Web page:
Cashless transactions, which were once considered to be safe and secured by millions of card holders around the world, are in danger of pilfering vital transaction data by unscrupulous hackers.
Over seven billion credit card holders globally are in risk of losing vital card data to fraudsters and cyber-criminals with 2016 going to be a challenging year for cyber security agencies to thwart the increasing attacks on POS installations.
It is estimated that about one billion data records had been compromised through 1,500 attacks in 2014 with more than half of them belonging to the retail industry involving point-of-sale (POS) systems.
India, with more than half a million POS installations for 600 million card holders (credit and debit cards put together) may find the vital card details compromised unless the retail businesses and banks take adequate security measures to make transactions fully secured, feels Bhaskar Venkatraman, founder and CEO of JusTransact.com, an e-commerce marketplace which sells Point of Sale (POS) hardware products to retail and non-retail businesses.
However, painting a grim picture on the growing malware attacks, data security experts predict that industry-wise 'custom malware' will rule 2016 as they are designed to break even the strongest security walls.;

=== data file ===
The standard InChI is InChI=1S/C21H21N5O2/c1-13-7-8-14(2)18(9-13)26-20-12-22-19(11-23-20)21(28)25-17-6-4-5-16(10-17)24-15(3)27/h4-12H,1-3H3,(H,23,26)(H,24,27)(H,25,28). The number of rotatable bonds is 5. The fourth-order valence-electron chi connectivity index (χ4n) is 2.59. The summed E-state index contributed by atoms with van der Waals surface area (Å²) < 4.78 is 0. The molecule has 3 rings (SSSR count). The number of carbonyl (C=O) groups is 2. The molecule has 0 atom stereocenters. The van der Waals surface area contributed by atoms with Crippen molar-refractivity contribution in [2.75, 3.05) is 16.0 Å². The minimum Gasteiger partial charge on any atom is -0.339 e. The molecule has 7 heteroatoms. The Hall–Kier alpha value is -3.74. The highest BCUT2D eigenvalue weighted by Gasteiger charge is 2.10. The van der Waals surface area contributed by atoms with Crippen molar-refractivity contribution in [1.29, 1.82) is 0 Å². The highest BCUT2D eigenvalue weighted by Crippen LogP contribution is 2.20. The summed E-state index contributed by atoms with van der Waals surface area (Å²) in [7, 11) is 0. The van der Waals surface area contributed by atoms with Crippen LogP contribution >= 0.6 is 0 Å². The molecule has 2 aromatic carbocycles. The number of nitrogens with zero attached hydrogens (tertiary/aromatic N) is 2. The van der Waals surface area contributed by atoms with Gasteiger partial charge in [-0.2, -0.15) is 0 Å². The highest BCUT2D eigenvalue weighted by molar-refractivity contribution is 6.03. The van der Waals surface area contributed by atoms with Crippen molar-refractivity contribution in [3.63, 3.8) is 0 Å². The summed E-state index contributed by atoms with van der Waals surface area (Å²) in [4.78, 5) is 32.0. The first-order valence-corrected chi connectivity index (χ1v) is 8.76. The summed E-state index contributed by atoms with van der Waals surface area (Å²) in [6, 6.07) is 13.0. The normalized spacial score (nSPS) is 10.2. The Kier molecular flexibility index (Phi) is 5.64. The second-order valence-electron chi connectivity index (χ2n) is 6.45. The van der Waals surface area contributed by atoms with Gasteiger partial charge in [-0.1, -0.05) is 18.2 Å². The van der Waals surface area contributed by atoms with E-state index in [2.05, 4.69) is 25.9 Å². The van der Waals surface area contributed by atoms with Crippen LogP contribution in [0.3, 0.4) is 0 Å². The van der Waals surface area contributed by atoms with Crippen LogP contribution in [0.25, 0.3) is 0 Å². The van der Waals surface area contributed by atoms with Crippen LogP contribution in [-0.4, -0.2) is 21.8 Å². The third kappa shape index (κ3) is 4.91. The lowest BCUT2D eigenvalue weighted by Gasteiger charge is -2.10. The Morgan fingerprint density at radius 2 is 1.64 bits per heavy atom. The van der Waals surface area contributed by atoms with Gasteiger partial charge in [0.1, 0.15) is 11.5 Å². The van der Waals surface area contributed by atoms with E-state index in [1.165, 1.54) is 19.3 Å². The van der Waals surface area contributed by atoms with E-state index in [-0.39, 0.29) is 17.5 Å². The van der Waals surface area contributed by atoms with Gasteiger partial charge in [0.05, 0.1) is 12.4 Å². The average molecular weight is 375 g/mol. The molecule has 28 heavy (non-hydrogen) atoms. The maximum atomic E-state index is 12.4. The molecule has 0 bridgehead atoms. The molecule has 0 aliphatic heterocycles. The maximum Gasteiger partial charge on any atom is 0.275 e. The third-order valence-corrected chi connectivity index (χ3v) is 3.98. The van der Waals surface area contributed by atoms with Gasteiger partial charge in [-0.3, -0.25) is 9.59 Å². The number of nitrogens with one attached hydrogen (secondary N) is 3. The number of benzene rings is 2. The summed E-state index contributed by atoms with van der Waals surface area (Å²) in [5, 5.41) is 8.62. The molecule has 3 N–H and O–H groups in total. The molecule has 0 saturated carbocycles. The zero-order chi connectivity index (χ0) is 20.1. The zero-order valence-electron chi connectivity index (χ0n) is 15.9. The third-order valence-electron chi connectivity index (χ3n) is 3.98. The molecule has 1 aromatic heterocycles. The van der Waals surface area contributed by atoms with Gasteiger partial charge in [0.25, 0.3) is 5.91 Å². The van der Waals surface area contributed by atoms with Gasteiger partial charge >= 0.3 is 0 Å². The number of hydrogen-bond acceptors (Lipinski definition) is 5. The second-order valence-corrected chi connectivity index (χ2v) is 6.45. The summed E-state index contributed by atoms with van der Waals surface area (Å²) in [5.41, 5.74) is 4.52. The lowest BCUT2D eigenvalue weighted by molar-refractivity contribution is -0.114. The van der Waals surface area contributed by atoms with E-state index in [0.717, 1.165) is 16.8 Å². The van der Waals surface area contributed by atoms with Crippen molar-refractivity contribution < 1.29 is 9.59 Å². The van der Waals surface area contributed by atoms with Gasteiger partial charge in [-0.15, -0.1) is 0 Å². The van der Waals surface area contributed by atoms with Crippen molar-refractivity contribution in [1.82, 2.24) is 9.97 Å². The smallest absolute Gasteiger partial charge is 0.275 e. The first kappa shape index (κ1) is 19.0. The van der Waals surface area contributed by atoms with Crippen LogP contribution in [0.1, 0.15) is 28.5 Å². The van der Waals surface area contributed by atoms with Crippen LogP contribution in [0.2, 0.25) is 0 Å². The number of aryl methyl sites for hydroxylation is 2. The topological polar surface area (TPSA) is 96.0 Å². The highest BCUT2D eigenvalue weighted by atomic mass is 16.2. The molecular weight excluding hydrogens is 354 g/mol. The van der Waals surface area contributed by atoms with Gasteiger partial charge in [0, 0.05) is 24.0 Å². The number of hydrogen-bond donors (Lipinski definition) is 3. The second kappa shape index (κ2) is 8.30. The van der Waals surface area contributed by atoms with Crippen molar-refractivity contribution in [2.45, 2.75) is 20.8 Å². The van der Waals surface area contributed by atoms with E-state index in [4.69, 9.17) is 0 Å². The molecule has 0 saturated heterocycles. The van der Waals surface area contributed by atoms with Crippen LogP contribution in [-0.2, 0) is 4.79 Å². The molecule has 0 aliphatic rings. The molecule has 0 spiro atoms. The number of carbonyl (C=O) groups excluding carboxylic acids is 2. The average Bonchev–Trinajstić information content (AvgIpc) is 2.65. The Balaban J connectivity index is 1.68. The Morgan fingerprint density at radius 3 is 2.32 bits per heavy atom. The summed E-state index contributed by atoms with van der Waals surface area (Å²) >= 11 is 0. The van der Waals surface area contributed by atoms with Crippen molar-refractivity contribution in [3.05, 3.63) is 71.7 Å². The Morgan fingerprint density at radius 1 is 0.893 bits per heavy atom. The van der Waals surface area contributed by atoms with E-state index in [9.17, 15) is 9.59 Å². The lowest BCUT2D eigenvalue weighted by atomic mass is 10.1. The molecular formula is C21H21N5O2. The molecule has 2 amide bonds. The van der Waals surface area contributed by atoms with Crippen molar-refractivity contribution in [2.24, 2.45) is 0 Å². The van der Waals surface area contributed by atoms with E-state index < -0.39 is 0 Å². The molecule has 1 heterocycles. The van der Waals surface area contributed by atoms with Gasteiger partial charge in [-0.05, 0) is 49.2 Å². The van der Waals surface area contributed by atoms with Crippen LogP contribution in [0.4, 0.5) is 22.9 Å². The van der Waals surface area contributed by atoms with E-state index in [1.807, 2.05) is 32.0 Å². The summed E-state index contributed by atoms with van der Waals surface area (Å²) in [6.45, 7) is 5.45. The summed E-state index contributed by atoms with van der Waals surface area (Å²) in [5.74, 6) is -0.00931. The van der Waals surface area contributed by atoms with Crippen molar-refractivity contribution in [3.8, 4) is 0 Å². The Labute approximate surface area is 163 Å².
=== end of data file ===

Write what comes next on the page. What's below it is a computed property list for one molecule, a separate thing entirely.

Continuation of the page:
Big retail businesses are more vulnerable to be targeted by malware as transaction volume is high here. However, this should not give solace to smaller and start-up firms from such unscrupulous data theft as they don't have sufficient resources to strengthen their POS system, opines Bhaskar, whose website offers tailor-made software support to various POS applications.
With mobile phones transforming retail sector in India, consumers are increasingly buying items through smart phones which can be targeted easily by cyber criminals to steal data and use them for illegal purposes. Digital wallets and online payment services too can be new surfaces for hackers to exploit, feel experts.
So, how to prevent cyber attacks on POS terminals? Retailers should add strong multiple security layers, teach store employees to use POS systems properly and make them learn about the signs and symptoms of possible security breaches to prevent widespread data pilferage.
Looking at the nature and volume of data breaches that occurred in 2015 across the world, it is likely that cyber fraudsters may continue their onslaught in 2016 looking for vulnerable POS systems. With India having scant security systems for POS, the impact will be phenomenal, feels Ravindra Bansal, vice-president, marketing, Malsoft Services.
"As we are heading into the New Year, businesses should implement advanced security systems to secure their POS machines from data and credit card pilferages. Companies can avoid POS attacks if they give highest priority to protect the interests of businesses and customers," he says. He advices shop owners to be extra cautious and monitor their systems and accounts for any suspicious file, entry or activity.
The article also appeared on:Merinews.com.